Facebook is ramping up censorship across its platform, from silencing COVID-19 misinformation spreaders to banning Australian users from sharing or viewing news content on its site. The decisions have led to backlash from some users.
Numerous changes are coming to the social media giant. The first change comes after Facebook announced a new policy in which it stated that it will ban misinformation about the COVID-19 pandemic and vaccines.
With the help of the World Health Organization (WHO), Facebook stated that it intends to “protect people from harmful content and new types of abuse related to COVID-19 and vaccines.”
Facebook announced in its new policy that it also intends to team up with other government health authorities who use the platform in an effort to curb misinformation.
Earlier this week, Facebook banned Australian politician and Liberal MP Craig Kelly for one week after he posted links on COVID-19 treatments that are not supported by medical regulatory agencies.
In an interview with the Guardian Australia, Kelly said that he objects to the ban, citing it was based with “absolutely no grounds whatsoever.”
He added that “the points are a legitimate point of view. I’m not posting my opinions, I’m posting the opinions of medical experts.”
Facebook, as well as other social media giants like Twitter, have been under fire for various misinformation that has surfaced on their platforms surrounding COVID-19 recently, particularly after former U.S. President Donald Trump posted repeated misinformation during his tenure, leading him to ultimately getting banned from Twitter.
Last month, the Trump admin released a ‘fact’ sheet that detailed the alleged laboratory origin of COVID-19, pointing the blame on China.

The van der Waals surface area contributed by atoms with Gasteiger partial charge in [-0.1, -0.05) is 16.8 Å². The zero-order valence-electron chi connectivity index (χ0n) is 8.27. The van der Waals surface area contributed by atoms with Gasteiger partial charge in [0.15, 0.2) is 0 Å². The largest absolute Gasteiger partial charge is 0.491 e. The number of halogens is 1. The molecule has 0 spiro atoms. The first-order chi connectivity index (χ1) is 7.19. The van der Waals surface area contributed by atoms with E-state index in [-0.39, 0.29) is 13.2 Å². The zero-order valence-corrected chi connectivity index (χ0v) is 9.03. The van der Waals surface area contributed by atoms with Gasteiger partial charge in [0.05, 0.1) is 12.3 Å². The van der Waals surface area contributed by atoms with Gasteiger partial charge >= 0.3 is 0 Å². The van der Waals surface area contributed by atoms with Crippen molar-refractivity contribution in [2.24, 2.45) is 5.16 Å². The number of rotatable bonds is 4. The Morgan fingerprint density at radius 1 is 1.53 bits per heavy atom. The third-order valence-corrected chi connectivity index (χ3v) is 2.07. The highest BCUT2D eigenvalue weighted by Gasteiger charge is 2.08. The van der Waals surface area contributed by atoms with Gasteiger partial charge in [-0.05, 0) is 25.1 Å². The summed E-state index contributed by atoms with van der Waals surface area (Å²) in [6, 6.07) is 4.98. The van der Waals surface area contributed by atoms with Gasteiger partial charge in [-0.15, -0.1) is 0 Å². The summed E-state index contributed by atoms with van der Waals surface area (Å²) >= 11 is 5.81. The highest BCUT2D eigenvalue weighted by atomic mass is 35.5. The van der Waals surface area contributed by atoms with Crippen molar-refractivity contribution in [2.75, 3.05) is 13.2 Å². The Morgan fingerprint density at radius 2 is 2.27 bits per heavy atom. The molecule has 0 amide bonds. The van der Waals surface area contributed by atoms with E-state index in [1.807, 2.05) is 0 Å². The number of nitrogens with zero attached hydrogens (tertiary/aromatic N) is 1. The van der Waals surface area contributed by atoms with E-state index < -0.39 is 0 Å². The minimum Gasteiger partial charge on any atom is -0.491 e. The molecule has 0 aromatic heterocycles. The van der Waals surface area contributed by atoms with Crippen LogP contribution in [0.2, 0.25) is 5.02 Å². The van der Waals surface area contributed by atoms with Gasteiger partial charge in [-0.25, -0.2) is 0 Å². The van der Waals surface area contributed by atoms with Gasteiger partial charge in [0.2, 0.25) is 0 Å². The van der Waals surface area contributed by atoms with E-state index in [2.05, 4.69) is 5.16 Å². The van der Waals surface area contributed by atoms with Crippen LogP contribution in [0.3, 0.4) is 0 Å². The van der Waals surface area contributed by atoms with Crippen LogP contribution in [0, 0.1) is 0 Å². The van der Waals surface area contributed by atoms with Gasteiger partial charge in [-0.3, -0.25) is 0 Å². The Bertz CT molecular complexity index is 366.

After a month-long trip to China to investigate the origins of the virus, the WHO determined that it was “extremely unlikely” that the virus stemmed from a laboratory.
In an effort to combat the numerous conspiracy theories and harmful misinformation, Facebook stated in its new policy that they are working to remove “COVID-19 content that contributes to the risk of real-world harm.”
Facebook is one of the main social media platforms that has been receiving serious backlash for its censorship of what some users call “free speech”.
Facebook has stated that it will not tolerate any form of hate speech or spread of harmfully false information, such as that of Trump, which the impeachment trial attempted to connect to the riots at Capitol Hill, which led Trump to becoming temporarily suspended from Facebook.
Censorship for Australian users
Facebook is also currently fighting a battle with Australian lawmakers over a newly proposed media law that would force the platform to pay a fee for content from news outlets.
Facebook users and publishers in Australia are being silenced as the platform is no longer allowing them to share any type of news on the platform.
Similarly in Arizona, House Bill 2180 was introduced by lawmakers that asks social media companies such as Facebook to be treated like publishers and be held accountable for the content they allow.
The CEO of Facebook, Mark Zuckerberg had a conversation with Australian lawmakers last month to discuss the new media laws and express his disagreement with it. However, he was unable to persuade the lawmakers from reversing the new policy.
Notable objections to censorship
The subject of censorship remains controversial around the world. The President of Mexico, Andres Manuel Lopez Obrador has previously stated that private companies should not have the right to decide who can speak. Obrador launched a campaign against social media censorship last month.
Following the censorship of Trump on social media platforms last month, a spokesperson of German Chancellor Angela Merkel expressed to Reuters that “the right to freedom of opinion is of fundamental importance.” The spokesperson added that Merkel considered Trump’s suspension “problematic.”
Wiki Production Code: A0630